Program Philosophy

The philosophy of the Recreation and Leisure Services program is to encourage and support students as they discover and learn key concepts through investigation, exploration, observation and experimentation through innovative teaching methodologies. Faculty demonstrates respect to, and honours the uniqueness of every learner and their endless potential to enhance a community's quality of life.

Program Mission

The Recreation and Leisure Services Program serves those individuals seeking advanced training in the field of recreation and leisure services. In a student-centered, experiential learning environment that establishes benchmarks for personal and professional goals, learners are exposed to integrated education and innovative approaches in inter-professional practice, inclusive program leadership, healthy lifestyles and wellness, community development and evidence-based programming, special event management and service provision.

Program Vision

The vision of the Recreation and Leisure Services Program is to become nationally recognized as one of the premier programs in preparing graduates for diverse careers in the field. The program will establish the benchmark for standards in innovative curriculum development and dynamic delivery methodologies; student involvement; community input and access; excellence in post-diploma programming and pathways, career placement and for personal and professional growth opportunities.

Program Goals

Our program has four main delivery goals as follows:

  1. To offer career entry education for the field of recreation and leisure services including detailed knowledge of current programs; skills in meeting the needs of communities, organizations and individual clients; and competence in meeting the challenges of future developments as they affect employer demands on graduate knowledge and skills.
  2. To broaden student understanding of society as well as human behaviour processes by providing a nurturing and supportive learning environment that facilitates the acquisition of necessary attitudes, knowledge and skills. This will enable graduates to make mature judgments and provide leadership in their chosen careers whether in commercial, not-for-profit or public sector environments. These skills will extend to competence in working with and adapting programs for a wide variety of individuals and groups in society, allowing for maximum participation in the least restrictive way.
  3.  To provide the student with an opportunity to integrate theory and practice throughout the program, but particularly through structured field placements.
  4. To ensure that each graduate meets the basic competencies in knowledge, skills and attitudes as demanded by the field and potential employer.

Recreation and Leisure Services Program Map

Program Map describes your learning journey with three important components:

  1. All courses focus on you demonstrating development towards the program outcomes and capabilities through your program journey.
  2. There are themes for your learning that will inform you on the courses you will take to develop program capabilities.
  3. Each semester has a theme that creates milestones for your learning within a semester and your journey from one semester to the next semester and ultimately to your readiness to graduate.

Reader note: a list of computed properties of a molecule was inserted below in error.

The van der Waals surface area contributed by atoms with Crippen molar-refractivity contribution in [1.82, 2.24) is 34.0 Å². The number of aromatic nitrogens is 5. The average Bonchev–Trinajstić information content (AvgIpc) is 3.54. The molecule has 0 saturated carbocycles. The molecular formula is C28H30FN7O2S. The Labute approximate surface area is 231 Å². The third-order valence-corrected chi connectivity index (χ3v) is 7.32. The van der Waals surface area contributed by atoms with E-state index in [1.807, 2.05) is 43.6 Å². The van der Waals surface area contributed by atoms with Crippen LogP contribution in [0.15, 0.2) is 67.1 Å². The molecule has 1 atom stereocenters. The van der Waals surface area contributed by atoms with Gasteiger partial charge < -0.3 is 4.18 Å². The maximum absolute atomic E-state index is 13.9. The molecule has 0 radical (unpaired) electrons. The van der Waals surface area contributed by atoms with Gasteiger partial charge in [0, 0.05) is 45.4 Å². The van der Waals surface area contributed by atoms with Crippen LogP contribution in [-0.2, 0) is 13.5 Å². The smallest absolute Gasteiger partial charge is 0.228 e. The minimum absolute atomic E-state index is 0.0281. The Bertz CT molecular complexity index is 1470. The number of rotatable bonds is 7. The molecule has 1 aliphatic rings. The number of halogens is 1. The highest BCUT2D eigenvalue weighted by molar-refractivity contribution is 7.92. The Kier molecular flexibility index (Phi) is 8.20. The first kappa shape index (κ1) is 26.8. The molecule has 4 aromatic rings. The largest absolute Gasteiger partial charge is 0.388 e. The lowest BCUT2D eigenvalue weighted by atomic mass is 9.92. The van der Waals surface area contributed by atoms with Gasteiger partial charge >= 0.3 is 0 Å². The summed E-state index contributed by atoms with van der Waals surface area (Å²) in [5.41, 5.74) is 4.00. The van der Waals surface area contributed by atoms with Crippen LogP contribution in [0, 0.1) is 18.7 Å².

Level 1

Introduction to Practice

Level 2

Fundamentals of Practice

Level 3

Expansion of Practice

Level 4

Consolidation of Practice

Possibilities of the Field of Recreation and Leisure Services Introduction to the Field of Recreation and Leisure Services Volunteerism in Recreation & Leisure Program Design and Development Community Evaluation and Service Enhancement
Health and Wellness of Individuals groups, and communities Healthy Lifestyles Throughout the Lifespan Program Planning Community Research and Planning Community Development
Developmental Psychology      
Inclusive population focused programs, services and special events   Inclusive and Therapeutic Recreation Leisure Education in Recreation and Therapeutic Settings Advanced Therapeutic Practices in Recreation
    Special Event and Festival Planning Applied Facilitation
Personal and Professional Development

Group Dynamics for Recreation

College Reading and Writing Skills

Dynamics of Leadership

Fundamentals of Practice

Expansion of Practice The Emerging Professional
Safety in the Workplace  Elective: General Education Elective: General Education Elective: General Education

Program Capabilities

Ability to work with and supervise diverse populations                   
Individual, group and community development
Professional leadership and facilitation                                            
Assessment and research skills
Strong professional identity, practice and autonomy                       
Strategic marketing
Advocate benefits of recreation, leisure and wellness                     
Inclusive outcome based planning, implementation and program evaluation skills
Responsible administration, customer service and management of programs and services

Program Learning Outcomes

Program Vocational Learning Outcomes

The graduate has reliably demonstrated the ability to:

  • Develop, implement and evaluate inclusive recreation, leisure and wellness programs and events for individuals, groups and communities which respond to assessed needs, interests, abilities and that use available resources and incorporate best practices.